December 13, 2018
I think the oldest memory of me in the kitchen I can think of is from when I was five years old. My father got in with bag full of “teleras”, Cordoba’s most typical bread. My land’s bread has a dense crumb and thin yet firm crust. My mother used to divide it for different purposes: as a side, for breakfast and of course, “salmorejo”.
I remember she always would say about the latter: “It will be spectacular tomorrow. Do we have tomatoes?”. So she would keep some of that dense bread in a fabric bag so it could get the perfect consistency for our star dish of the week. Fresh bread just wouldn’t do.
It was summer. It’s always been summer when salmorejo joins our daily meal. The season for Cordoba’s pink tomatoes starts in the middle of July, when the sun scourges the Andalusian lands and this delicious veggie cream eases the heat in all households.
Almost 300 grams per piece and a colour that opens the appetite even in the most satisfied dinner. Cordoba’s tomatoes have always been a whole institution the land of salmorejo. They are the main character of our cooling summer soup and so delicious that one cannot resist having a bite fresh with just a pinch of salt. “Leave them in the bowl! We want it nice and red!”, my mom would say if she caught us committing that little crime before lunch.
I perfectly remember the smell of freshly beaten tomatoes with garlic and the pieces of bread soaked in salt, vinegar and our lovely olive oil.
It is impossible to forget that extra virgin olive oil (EVOO) that we use for our salmorejo is the “chorreón”. This is an essential key to ensure the taste and texture are the right ones. It is indeed Andalusia’s gold and agricultural base that we admire as spectators eager to try it daily.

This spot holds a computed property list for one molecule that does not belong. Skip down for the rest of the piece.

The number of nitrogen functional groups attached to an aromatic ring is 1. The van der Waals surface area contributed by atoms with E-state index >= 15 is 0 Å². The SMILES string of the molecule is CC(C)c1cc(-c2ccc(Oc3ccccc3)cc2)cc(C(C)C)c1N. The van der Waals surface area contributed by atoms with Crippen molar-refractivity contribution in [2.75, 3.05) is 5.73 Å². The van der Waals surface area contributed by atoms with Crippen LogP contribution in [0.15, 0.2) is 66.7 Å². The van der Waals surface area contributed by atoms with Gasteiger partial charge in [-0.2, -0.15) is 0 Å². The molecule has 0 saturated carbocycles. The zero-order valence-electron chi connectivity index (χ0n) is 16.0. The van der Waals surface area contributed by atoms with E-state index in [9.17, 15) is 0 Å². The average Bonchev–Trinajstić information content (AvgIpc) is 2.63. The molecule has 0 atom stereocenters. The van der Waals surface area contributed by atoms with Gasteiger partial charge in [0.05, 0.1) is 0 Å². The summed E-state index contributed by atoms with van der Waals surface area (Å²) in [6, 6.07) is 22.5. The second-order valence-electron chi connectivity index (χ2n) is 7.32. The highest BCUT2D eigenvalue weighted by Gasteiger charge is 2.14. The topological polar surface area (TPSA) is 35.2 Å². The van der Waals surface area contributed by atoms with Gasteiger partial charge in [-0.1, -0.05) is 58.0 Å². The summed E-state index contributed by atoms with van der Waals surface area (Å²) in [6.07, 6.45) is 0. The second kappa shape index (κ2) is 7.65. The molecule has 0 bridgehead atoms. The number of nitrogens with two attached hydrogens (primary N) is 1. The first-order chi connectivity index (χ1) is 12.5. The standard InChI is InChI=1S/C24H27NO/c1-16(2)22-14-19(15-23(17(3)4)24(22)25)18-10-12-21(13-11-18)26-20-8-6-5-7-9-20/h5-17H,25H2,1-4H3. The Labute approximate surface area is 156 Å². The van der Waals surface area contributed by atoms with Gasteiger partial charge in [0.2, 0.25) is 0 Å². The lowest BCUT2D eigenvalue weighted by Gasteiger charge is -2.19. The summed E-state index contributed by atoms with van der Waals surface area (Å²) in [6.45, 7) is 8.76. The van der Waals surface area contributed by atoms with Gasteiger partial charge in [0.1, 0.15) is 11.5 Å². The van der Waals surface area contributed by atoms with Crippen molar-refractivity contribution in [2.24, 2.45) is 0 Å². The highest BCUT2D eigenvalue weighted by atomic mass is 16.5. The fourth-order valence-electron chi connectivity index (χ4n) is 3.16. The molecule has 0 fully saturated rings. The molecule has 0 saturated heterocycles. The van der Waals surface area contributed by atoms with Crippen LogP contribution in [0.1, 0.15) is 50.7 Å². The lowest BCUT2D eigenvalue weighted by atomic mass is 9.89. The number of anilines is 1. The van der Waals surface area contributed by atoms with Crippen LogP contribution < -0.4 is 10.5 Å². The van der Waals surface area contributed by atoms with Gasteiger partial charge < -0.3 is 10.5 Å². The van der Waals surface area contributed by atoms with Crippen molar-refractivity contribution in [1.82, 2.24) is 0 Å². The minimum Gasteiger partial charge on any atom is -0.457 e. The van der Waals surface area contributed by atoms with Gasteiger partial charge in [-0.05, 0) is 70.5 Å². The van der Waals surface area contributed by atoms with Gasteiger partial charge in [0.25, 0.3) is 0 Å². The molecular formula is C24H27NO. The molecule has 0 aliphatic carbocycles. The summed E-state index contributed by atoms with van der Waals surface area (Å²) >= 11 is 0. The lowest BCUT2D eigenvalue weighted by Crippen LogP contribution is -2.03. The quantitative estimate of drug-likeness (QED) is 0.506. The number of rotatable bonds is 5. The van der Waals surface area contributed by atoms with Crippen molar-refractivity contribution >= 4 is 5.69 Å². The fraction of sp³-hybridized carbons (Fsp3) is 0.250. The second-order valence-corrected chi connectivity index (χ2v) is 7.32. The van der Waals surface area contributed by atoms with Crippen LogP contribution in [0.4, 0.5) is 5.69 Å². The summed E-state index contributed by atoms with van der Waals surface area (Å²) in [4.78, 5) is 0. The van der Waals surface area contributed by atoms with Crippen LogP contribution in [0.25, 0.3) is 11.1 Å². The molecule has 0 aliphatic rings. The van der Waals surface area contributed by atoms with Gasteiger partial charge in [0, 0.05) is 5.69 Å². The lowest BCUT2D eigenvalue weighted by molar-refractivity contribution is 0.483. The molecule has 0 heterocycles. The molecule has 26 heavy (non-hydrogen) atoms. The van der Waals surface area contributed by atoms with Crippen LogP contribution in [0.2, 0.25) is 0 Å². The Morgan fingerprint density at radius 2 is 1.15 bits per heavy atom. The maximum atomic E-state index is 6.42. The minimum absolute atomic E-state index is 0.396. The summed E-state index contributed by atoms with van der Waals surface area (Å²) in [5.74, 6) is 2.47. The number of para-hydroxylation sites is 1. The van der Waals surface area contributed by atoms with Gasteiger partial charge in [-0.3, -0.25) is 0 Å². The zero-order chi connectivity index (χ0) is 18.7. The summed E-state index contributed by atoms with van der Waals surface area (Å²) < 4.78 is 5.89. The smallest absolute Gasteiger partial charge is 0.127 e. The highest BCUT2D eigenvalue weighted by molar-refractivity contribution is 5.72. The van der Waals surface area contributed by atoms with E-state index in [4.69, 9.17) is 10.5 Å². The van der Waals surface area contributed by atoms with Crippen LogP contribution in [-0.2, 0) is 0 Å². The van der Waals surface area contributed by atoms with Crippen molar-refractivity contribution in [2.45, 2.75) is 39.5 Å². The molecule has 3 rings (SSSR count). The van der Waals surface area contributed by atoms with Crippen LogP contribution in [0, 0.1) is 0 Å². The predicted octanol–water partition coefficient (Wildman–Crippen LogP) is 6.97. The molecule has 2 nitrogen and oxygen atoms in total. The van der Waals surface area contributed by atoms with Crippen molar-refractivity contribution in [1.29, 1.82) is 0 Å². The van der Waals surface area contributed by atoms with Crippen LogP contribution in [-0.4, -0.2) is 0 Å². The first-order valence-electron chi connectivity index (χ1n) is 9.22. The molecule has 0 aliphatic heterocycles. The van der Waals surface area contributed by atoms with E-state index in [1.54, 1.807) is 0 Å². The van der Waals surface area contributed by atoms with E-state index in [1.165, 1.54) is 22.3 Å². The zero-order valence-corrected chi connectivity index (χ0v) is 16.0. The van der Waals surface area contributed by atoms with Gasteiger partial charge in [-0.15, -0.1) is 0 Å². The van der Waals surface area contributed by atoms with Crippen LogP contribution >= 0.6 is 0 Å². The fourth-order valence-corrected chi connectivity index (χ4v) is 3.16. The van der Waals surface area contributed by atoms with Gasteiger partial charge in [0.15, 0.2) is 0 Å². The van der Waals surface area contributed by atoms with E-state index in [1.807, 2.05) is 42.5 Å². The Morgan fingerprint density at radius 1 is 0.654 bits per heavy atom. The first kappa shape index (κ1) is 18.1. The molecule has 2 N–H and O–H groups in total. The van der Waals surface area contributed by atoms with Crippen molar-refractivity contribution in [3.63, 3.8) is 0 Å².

In the old days, these simple ingredients used to be mixed and beaten by hand with a mortar and pestle to obtain the salmorejo. Nowadays, we just pug our blender to make the process easier and quicker. But my father would always say “your grandmother used to leave everything in the mortar the whole morning and once back from work, she would order me to mix it all. I enjoyed it like a kid and the flavour was just spectacular. You could still bite some of the ingredients.”
Laughter in the kitchen used to join sighs of desire while the dish was being made. We knew it was never the main dish but the only one that could not be left out. Sometimes “pisquitos” – tiny pieces of ham -, pieces of hard-boiled eggs or “picatostes de pan” – sort of fried croutons – would adorn each spoonful.
With just these three ingredients, measured by eye by our grandmothers, I can ensure that this memory of when I was five years old is so unforgettable that each year, at the beginning of July, my palate asks “but, do we have tomatoes?”.
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